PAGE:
Rigging The Rules

It's not surprising to me that labor unions are doing all they can to survive and to expand their ranks. After all, union membership has declined since the 1950's, being only 7.4% of the workforce today versus 35% fifty years ago.

In the past labor unions were at the forefront of labor law, making sure that workers weren't exploited or endangered needlessly. Today there are widespread state and federal labor laws that codify the gains made by the unions. But because of those gains the era of unions is fading and fading fast.

Not that this has stopped the labor movement from trying to stem the loss of membership. I have no problem with that. What I do have a problem with is the tactics that the unions are trying in order to fill their ranks (and coffers) again.

First, it was the so-called WalMart law in Maryland, designed to punish WalMart because the unions couldn't get a foothold in the company any other way. Fortunately the law was struck down in court, thwarting organized labor's plans.

Next, it's their attempt to make it 'easier' to vote a union in. But this is a lie. While the unions and the supporters of legislation that would do away with secret ballots by workers voting about organizing a union say that the open balloting will prevent business from intimidating potential union members to vote against a union, it is really a means for organized labor to intimidate workers into voting for a union.

The union claim is that employers are engaging in rampant unfair labor practices to prevent employees from exercising their right to organize. But data from the National Labor Relations Board, which oversees union elections, show no rise in such activities. The reality is that union membership has been in decline for decades, and labor leaders are desperate to rig the rules in order to reverse the trend.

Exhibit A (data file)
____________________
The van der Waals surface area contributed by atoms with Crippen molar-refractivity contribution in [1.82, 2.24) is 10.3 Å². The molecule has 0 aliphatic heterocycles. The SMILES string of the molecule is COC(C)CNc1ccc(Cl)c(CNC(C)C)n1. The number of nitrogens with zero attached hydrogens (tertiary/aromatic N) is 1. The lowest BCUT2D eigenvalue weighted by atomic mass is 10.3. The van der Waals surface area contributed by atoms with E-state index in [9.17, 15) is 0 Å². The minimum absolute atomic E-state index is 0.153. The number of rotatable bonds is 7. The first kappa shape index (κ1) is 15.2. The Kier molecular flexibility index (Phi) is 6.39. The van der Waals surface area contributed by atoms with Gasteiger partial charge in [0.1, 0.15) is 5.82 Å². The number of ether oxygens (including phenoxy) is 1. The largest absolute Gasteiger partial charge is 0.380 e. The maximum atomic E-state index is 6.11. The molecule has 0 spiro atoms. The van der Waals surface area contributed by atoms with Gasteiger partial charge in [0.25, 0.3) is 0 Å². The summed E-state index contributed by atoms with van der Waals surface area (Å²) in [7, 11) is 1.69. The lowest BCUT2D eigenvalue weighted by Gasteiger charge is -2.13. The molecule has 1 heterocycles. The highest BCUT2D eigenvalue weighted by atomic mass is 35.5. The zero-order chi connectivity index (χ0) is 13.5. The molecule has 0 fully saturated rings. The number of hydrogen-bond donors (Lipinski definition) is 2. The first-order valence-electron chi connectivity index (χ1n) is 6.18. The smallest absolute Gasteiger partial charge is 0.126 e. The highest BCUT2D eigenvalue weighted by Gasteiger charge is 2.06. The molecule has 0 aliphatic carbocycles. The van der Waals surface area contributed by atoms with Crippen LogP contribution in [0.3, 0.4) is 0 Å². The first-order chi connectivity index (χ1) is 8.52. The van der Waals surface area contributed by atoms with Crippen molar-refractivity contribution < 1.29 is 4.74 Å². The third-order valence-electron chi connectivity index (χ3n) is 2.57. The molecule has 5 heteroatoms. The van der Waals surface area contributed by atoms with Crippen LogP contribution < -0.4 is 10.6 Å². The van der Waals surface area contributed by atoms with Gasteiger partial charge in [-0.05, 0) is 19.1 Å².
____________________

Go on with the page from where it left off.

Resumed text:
All of which explains the drive to rewrite the rules and do away with secret-ballot elections administered by the NLRB, a procedure in place since the 1935 Wagner Act. Under current rules, once 30% of employees at a workplace express interest in unionizing by signing an authorization card, organizers can go to management and demand voluntary "card-check" recognition. The employer then has the option of recognizing the union or demanding an election.

It shouldn't be surprising that many workers who sign these cards later have second thoughts after getting the employer's side of the story. Workers sign cards for all kinds of reasons, including peer pressure and intimidation. It's not uncommon for an organizer to approach an employer with cards that show 90% of the workforce wants to unionize, only to have the percentage plummet once employees hear about the downside of a union shop and have a chance to vote by secret ballot. So Big Labor wants to dispense with these petty elections and make union recognition mandatory as soon as a simple majority of workers sign a card.

This method lends itself to easy intimidation by the union because they will know who has and has not signed the cards, making it easier to target those that have not yet signed. This has nothing to fairness and everything to do with maintaining power at the expense of the very workers organized labor says they are protecting.

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